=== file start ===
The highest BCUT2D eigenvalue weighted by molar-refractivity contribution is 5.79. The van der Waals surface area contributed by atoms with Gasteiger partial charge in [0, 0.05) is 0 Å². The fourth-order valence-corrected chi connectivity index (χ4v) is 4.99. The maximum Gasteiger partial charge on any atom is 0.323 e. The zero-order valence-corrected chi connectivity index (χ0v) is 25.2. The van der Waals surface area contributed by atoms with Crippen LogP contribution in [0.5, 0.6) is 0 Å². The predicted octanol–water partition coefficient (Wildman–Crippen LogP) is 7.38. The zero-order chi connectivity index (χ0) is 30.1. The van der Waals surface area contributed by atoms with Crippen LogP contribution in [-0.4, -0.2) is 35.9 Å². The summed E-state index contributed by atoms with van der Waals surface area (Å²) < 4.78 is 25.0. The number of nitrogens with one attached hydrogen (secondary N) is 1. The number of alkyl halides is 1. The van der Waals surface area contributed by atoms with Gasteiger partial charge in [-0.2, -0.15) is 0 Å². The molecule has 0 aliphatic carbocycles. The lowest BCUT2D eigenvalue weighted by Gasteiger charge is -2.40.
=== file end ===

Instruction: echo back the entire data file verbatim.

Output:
The highest BCUT2D eigenvalue weighted by molar-refractivity contribution is 5.79. The van der Waals surface area contributed by atoms with Gasteiger partial charge in [0, 0.05) is 0 Å². The fourth-order valence-corrected chi connectivity index (χ4v) is 4.99. The maximum Gasteiger partial charge on any atom is 0.323 e. The zero-order valence-corrected chi connectivity index (χ0v) is 25.2. The van der Waals surface area contributed by atoms with Crippen LogP contribution in [0.5, 0.6) is 0 Å². The predicted octanol–water partition coefficient (Wildman–Crippen LogP) is 7.38. The zero-order chi connectivity index (χ0) is 30.1. The van der Waals surface area contributed by atoms with Crippen LogP contribution in [-0.4, -0.2) is 35.9 Å². The summed E-state index contributed by atoms with van der Waals surface area (Å²) < 4.78 is 25.0. The number of nitrogens with one attached hydrogen (secondary N) is 1. The number of alkyl halides is 1. The van der Waals surface area contributed by atoms with Gasteiger partial charge in [-0.2, -0.15) is 0 Å². The molecule has 0 aliphatic carbocycles. The lowest BCUT2D eigenvalue weighted by Gasteiger charge is -2.40.